Multiple Executions

A nice feature that is NOT as cool as it seems

Davide Mauri
Dec 4, 2017 · 3 min read

In Dapper .NET, Multiple execution is a convenient (or maybe not? make sure you read the article until the end!) way to execute the same query multiple times with different parameters values.

Let’s say for example that you have a shopping cart full of items and you want to save it into your database. The following code snipped shows how you can do it using the multiple execution feature:

As you can see you just have to pass an IEnumerable of parameters, be it done using DynamicParameters or an array of anonymous objects, and you’re done. This is what gets executed on the database server (here I’m using the SQL Profiler to see what gets executed on SQL Server):

Each statement looks like the following:

While this could seem pretty cool, since it solves the problem of sending an array of values to the database, instead of passing it one-by-one manually, the reality is that it is not. In fact, if your database supports more clever ways of passing sets of values, you should use one of those instead of this feature.

Samples of Multiple Execution usage can be found here:

Avoid using it, if you can

With SQL Server you have better options to send an array of values to the database. Using Table-Valued-Parameters or JSON, or even XML if you are a good-old fashioned lover boy, is just the way to go if you have a collection of up to a thousand — as general rule — values that needs to be sent to the database. And in case you have more, you should go for the BULK INSERT command instead.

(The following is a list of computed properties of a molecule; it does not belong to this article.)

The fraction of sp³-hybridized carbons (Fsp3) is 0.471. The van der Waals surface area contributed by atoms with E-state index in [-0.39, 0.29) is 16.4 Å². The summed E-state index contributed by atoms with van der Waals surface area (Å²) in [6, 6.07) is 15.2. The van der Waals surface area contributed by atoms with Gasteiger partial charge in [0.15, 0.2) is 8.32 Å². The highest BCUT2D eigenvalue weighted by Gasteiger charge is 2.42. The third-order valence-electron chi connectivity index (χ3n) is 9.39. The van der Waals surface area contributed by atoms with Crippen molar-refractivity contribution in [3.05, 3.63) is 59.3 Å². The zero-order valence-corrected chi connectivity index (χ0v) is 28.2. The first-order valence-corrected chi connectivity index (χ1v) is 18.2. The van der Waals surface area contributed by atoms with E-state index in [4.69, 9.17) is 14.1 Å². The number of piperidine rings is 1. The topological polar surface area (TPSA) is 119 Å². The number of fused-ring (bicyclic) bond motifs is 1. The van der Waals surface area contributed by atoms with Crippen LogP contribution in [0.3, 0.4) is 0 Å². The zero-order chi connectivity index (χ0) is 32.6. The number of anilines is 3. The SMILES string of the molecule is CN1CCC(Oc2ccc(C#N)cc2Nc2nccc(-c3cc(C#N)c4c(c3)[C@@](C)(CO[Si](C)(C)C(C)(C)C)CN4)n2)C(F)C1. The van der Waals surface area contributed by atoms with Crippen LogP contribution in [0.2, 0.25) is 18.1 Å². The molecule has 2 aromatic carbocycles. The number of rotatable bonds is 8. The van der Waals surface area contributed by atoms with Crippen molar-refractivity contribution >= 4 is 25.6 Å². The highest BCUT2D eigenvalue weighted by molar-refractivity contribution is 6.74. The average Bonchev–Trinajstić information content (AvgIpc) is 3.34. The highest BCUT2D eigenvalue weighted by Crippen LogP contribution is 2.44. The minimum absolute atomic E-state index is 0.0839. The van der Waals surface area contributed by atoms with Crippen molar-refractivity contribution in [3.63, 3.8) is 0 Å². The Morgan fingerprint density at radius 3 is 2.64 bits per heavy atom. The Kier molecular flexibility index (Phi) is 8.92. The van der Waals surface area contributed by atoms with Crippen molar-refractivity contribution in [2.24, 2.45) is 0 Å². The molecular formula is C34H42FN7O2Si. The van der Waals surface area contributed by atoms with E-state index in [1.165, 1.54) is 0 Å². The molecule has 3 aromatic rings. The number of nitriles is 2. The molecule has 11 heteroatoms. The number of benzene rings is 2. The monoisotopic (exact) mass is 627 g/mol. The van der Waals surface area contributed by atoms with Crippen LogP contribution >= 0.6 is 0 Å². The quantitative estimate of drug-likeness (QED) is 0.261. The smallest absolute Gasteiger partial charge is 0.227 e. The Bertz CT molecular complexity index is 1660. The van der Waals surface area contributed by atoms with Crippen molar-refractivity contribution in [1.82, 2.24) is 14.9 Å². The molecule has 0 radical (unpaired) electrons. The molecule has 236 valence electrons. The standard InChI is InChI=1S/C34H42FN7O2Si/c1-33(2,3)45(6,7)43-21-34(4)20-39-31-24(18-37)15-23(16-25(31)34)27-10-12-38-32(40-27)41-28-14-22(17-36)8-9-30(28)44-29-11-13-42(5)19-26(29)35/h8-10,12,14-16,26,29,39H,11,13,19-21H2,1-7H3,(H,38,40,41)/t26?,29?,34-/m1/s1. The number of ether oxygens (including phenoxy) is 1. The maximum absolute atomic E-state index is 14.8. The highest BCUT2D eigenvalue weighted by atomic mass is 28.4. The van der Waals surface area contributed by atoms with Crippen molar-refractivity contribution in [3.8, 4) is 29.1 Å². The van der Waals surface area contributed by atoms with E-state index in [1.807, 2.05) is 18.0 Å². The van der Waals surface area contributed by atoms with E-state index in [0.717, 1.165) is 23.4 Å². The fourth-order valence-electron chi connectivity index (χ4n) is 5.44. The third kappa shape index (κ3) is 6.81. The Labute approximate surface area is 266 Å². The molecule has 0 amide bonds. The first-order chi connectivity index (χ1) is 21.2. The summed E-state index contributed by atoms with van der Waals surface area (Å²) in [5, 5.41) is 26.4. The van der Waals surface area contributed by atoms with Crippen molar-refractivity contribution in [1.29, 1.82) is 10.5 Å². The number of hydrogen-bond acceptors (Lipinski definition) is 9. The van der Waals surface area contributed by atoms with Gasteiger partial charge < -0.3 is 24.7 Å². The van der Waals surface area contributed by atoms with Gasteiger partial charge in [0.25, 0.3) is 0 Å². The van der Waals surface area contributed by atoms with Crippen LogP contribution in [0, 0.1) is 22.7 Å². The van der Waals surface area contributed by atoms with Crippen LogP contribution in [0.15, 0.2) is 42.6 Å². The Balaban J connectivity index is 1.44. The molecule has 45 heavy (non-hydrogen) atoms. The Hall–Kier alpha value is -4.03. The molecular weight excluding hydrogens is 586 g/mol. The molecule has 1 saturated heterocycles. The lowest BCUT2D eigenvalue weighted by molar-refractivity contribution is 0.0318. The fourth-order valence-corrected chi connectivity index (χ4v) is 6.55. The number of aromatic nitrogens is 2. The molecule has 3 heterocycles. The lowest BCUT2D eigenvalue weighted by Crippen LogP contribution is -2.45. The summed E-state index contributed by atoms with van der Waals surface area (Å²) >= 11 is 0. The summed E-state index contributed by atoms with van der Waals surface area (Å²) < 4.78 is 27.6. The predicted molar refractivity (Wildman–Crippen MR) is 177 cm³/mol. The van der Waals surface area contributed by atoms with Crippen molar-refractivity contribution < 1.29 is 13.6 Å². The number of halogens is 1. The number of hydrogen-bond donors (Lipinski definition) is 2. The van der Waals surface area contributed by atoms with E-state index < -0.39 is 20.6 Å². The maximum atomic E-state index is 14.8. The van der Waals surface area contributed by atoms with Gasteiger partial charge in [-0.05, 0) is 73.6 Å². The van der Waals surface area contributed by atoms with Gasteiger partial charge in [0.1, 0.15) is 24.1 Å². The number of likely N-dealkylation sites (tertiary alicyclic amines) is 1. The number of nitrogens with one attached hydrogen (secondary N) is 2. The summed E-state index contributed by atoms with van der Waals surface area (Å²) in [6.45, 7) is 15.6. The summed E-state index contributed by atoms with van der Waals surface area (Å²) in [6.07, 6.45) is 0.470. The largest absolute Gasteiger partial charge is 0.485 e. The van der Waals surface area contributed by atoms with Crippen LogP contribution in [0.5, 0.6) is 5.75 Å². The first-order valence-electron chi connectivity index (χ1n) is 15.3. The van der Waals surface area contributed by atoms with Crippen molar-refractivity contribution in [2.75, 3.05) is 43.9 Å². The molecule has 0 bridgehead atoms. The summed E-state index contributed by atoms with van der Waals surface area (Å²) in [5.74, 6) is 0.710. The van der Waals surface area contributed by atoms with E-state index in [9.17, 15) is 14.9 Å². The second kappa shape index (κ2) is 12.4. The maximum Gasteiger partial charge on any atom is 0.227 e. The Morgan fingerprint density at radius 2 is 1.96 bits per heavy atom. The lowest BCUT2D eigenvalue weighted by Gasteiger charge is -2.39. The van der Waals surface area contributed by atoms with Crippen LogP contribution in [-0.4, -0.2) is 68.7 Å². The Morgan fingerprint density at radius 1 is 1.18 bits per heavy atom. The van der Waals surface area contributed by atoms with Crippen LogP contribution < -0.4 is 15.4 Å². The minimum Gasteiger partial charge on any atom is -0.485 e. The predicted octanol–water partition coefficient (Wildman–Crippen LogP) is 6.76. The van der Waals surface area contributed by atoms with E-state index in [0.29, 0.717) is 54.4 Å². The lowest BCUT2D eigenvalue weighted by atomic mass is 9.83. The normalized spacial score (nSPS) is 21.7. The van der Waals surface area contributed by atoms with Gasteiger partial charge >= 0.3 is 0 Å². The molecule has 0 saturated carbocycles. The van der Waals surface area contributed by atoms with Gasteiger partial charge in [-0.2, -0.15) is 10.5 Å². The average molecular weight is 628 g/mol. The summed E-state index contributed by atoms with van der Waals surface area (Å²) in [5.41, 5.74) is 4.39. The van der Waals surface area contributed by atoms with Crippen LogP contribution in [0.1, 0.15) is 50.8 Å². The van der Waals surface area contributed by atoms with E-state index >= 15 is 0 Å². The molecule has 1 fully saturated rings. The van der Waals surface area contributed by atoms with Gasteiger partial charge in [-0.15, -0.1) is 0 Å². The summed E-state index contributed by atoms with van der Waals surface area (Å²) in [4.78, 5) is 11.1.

What the multiple execution does behind the scenes, in fact, is just an iteration over the provided values. Yes, just a simple loop. And it couldn’t be different in order to make it work with any supported database connection.

But this approach sends every command as a single, stand-alone transaction, which may cause inconsistencies in case of error while executing one or more statements. The workaround here is to use an IDBTransaction object to create an explicit transaction that covers all the executions. Performances and scalability will be worse than executing just one command passing an array of objects (due to network latency and thus longer transactions), but at least consistency will be guaranteed.

But since Dapper supports SQL Server’s Table-Valued-Parameters and also JSON my recommendation is to use one of those if you need to pass an array of values to a parameter. I’ll discuss about them in future articles, so stay tuned.

Now, what about if you have to pass an array of, say, 10.000 values or more? The right choice, here, is to use a bulk load, and more specifically with SQL Server the BULK INSERT command, which is, unfortunately, not supported by Dapper natively. The workaround is to just use the regular SqlBulkCopy class here and you’re done.

Conclusions

This feature could be nice if your database doesn’t offer anything specific way to handle array of data as parameter values. Keep in mind that all values are sent as separate commands, and if you want to group them all in a single transaction you have to do it explicitly. As a general rule, if the database you’re using has specific support to deal with arrays, use that feature instead of the Multiple Execution option.

What’s Next?

Next topic will be on handling “Multiple Resultsets”

Dapper .NET

Dapper .NET Usage Notes

Davide Mauri

Written by

Data Geek, with passion for computer programming. Storyteller, Microsoft Data Platform MVP since ‘06, now Microsoft Engineer.

Dapper .NET

Dapper .NET Usage Notes